Corn Oil in Equine Diets

Corn Oil in Equine Diets

Last Updated on February 21, 2022 by Allison Price

For many years corn oil was a staple ingredient in horses’ diets. But has this beloved additive lost its appeal? Although corn oil can have its benefits and drawbacks, scientific advances might make this add-on more appealing to horse owners.

Corn oil is completely -fat and was originally used to increase energy density and bulk without adding extra calories. Studies have shown that regular fat supplementation as an energy source can reduce glycogen levels and is beneficial for long-distance exercise. In terms of intense exercise, however corn oil led to higher lactic acid production and higher heart rate in horses that were supplemented with Rice Bran (approximately 20%).

Corn oil is a great energy source in hot months because it produces less heat than other energy components in horses’ diets.

Corn oil should not be used as the sole energy source. Corn oil should not be consumed at a rate exceeding 15% of the daily diet. However, 1-16 ounces per day is sufficient. Excessive oil can cause manure to be contaminated and reduce feed intake. Horses may become bloated if they are given too much oil quickly.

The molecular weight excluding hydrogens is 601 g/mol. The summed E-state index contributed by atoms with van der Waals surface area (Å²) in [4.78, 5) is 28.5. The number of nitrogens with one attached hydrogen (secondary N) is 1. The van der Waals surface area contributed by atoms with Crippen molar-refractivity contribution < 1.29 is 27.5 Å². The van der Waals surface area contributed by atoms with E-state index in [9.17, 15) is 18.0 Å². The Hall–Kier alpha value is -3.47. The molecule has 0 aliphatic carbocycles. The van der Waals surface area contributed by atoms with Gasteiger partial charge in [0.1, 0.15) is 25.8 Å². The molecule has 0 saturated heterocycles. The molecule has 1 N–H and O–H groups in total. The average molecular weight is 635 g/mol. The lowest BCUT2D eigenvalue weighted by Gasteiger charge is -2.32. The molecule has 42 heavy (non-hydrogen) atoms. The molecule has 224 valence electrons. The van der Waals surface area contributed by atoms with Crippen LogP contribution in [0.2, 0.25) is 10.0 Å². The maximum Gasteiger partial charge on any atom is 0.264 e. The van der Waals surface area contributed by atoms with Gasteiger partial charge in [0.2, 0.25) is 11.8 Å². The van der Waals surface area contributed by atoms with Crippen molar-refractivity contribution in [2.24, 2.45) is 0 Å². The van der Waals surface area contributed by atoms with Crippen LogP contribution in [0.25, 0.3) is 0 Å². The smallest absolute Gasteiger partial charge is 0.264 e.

Corn Oil in Equine Diets

Corn oil has a high digestibility, meaning that horses can use almost all of it once they have adapted to it. Corn oil is the most tasty oil, and no other oil or combination can match it in taste tests. It is liquid so it does not add bulk to feed. Corn oil is a liquid that attracts and holds down dust particles in feed. This makes it a great choice for horses suffering from respiratory problems or those who consume powdered supplements.

Corn oil supplementation has shown that horses with a better coat and shine have a greater ability to move . Studies on corn oil supplementation have also shown a decrease in reactivity. This is why it has been called “calm energy.”

The greatest flaw in corn oil, and the reason it is declining in popularity, are its high omega-6 and low Omega-3 content. These have been shown to promote inflammation in the body. Corn oil, when added to a diet containing hay and grains, can cause a gross imbalance in the omega-6 to Omega-3 ratio. This makes tissues more susceptible to inflammation.

While many of the same benefits are available for corn oil as other vegetable oils such as soybean or canola oil, the omega-6 and omega-3 ratios of other oils are better. Will the health benefits of balancing Omegas outweigh the taste preferences in the search for the perfect oil for horses?

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